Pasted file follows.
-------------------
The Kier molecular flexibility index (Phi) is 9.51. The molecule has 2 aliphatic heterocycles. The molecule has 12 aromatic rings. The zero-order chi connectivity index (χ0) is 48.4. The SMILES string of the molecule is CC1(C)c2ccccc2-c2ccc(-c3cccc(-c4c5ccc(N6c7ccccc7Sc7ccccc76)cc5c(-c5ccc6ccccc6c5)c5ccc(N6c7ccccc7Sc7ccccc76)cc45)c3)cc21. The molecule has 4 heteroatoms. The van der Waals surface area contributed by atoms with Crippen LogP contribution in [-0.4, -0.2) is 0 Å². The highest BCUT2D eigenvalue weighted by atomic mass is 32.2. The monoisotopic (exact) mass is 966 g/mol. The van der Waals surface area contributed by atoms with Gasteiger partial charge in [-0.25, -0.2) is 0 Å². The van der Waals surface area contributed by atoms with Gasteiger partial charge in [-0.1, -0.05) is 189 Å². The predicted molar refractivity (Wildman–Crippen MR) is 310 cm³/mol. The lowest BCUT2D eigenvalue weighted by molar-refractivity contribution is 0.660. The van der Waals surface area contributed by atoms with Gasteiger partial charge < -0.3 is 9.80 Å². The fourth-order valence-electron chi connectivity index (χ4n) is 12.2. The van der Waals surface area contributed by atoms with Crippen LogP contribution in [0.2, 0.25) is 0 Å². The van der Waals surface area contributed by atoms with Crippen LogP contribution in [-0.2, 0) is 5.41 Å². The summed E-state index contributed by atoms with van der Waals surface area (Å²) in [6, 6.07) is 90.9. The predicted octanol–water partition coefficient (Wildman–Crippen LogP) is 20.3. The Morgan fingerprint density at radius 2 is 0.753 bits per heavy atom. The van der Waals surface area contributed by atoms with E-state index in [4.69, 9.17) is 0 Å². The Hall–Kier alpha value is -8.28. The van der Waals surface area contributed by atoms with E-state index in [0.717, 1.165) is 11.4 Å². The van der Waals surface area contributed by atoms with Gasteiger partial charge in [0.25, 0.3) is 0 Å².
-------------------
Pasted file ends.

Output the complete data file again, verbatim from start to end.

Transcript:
The Kier molecular flexibility index (Phi) is 9.51. The molecule has 2 aliphatic heterocycles. The molecule has 12 aromatic rings. The zero-order chi connectivity index (χ0) is 48.4. The SMILES string of the molecule is CC1(C)c2ccccc2-c2ccc(-c3cccc(-c4c5ccc(N6c7ccccc7Sc7ccccc76)cc5c(-c5ccc6ccccc6c5)c5ccc(N6c7ccccc7Sc7ccccc76)cc45)c3)cc21. The molecule has 4 heteroatoms. The van der Waals surface area contributed by atoms with Crippen LogP contribution in [-0.4, -0.2) is 0 Å². The highest BCUT2D eigenvalue weighted by atomic mass is 32.2. The monoisotopic (exact) mass is 966 g/mol. The van der Waals surface area contributed by atoms with Gasteiger partial charge in [-0.25, -0.2) is 0 Å². The van der Waals surface area contributed by atoms with Gasteiger partial charge in [-0.1, -0.05) is 189 Å². The predicted molar refractivity (Wildman–Crippen MR) is 310 cm³/mol. The lowest BCUT2D eigenvalue weighted by molar-refractivity contribution is 0.660. The van der Waals surface area contributed by atoms with Gasteiger partial charge < -0.3 is 9.80 Å². The fourth-order valence-electron chi connectivity index (χ4n) is 12.2. The van der Waals surface area contributed by atoms with Crippen LogP contribution in [0.2, 0.25) is 0 Å². The van der Waals surface area contributed by atoms with Crippen LogP contribution in [-0.2, 0) is 5.41 Å². The summed E-state index contributed by atoms with van der Waals surface area (Å²) in [6, 6.07) is 90.9. The predicted octanol–water partition coefficient (Wildman–Crippen LogP) is 20.3. The Morgan fingerprint density at radius 2 is 0.753 bits per heavy atom. The van der Waals surface area contributed by atoms with E-state index in [4.69, 9.17) is 0 Å². The Hall–Kier alpha value is -8.28. The van der Waals surface area contributed by atoms with E-state index in [0.717, 1.165) is 11.4 Å². The van der Waals surface area contributed by atoms with Gasteiger partial charge in [0.25, 0.3) is 0 Å².